New study explores public thinking about prenatal exposure to alcohol
Advocates working to prevent and address fetal alcohol spectrum disorder (FASD) are facing a dilemma familiar to those who work on substance use issues. The public is aware of the problem and even considers it important. Yet, public thinking also includes many unproductive assumptions and beliefs that complicate efforts to build support for evidence-based solutions.
A new study by the FrameWorks Institute offers public health advocates a map to navigate a “swamp” of deep-seated–and unhelpful–beliefs about motherhood, substance use, willpower, responsibility, and morality.
FrameWorks researchers headed to the Canadian province of Manitoba and found that experts and the public hold sharply different perspectives on the causes of prenatal alcohol exposure. Experts, thinking at the population level, point to social factors like trauma and the role it can play in addiction. This includes the historical trauma experienced by Indigenous communities and the higher prevalence of physical and sexual trauma experienced by women.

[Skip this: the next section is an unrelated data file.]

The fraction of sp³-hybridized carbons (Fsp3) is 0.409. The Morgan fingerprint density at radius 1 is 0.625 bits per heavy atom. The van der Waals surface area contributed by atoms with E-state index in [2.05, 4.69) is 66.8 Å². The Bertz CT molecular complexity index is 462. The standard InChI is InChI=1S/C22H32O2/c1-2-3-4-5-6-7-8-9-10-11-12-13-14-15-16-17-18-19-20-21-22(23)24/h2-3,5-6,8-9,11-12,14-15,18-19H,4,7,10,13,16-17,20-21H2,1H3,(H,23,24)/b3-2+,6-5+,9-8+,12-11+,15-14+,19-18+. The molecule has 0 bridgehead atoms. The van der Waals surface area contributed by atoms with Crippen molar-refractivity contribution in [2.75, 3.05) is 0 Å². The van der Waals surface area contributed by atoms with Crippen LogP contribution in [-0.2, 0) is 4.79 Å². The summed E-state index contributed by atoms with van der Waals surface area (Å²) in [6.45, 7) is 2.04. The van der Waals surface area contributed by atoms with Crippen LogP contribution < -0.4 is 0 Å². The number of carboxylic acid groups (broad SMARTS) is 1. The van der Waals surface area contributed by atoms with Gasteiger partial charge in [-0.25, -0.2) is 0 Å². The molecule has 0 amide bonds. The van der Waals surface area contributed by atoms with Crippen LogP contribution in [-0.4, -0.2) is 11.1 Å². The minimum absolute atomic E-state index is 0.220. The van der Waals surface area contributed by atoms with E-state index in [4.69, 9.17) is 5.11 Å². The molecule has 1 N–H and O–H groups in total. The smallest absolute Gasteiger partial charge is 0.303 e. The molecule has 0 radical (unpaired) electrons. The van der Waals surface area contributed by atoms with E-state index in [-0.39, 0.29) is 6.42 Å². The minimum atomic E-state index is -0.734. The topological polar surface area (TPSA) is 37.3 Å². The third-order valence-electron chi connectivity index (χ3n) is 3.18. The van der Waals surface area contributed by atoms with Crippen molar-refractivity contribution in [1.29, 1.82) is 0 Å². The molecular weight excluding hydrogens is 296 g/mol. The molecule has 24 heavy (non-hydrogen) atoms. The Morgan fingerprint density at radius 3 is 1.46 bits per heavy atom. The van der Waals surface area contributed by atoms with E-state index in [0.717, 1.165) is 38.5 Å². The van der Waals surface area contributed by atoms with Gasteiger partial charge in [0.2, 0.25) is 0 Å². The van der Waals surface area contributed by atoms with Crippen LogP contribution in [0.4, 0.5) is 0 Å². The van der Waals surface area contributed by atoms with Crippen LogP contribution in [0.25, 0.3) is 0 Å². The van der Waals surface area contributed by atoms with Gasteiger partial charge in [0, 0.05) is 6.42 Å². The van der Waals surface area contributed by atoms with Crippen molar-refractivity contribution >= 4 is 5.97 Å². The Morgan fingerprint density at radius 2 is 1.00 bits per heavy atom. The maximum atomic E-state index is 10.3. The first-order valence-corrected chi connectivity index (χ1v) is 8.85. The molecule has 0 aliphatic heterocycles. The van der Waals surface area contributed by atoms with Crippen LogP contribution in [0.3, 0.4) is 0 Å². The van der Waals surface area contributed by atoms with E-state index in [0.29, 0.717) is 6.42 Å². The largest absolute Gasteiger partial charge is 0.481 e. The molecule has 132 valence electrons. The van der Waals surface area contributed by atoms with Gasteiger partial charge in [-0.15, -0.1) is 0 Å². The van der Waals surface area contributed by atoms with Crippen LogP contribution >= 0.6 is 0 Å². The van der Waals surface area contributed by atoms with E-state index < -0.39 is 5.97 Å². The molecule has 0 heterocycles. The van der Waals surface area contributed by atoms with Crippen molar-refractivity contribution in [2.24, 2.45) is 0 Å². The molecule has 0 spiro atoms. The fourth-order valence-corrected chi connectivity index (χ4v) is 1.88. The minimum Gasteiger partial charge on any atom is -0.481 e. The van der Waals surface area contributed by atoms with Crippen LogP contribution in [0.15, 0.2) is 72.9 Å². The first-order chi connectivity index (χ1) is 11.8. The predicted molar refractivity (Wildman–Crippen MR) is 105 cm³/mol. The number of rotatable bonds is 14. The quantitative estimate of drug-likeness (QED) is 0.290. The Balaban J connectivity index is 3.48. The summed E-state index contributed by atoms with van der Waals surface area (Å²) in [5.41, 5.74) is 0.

The public, on the other hand, holds individual women responsible for causing the disorder–seeing them as selfish and irresponsible. In turn, these stigmatizing views make prevention, diagnosis, early intervention, and treatment more difficult, as it dampens discussion about prenatal alcohol exposure among professionals, patients, and the public.
To reframe the issue, researchers point to the need to broaden the discourse from one focused narrowly on consumption to one that includes social and biological factors.
“Seeing the Spectrum: Mapping the Gaps between Expert and Public Understandings of Fetal Alcohol Spectrum Disorder” was commissioned by Healthy Child Manitoba and adds to FrameWorks research on the communications aspects of health, substance use, and brain development.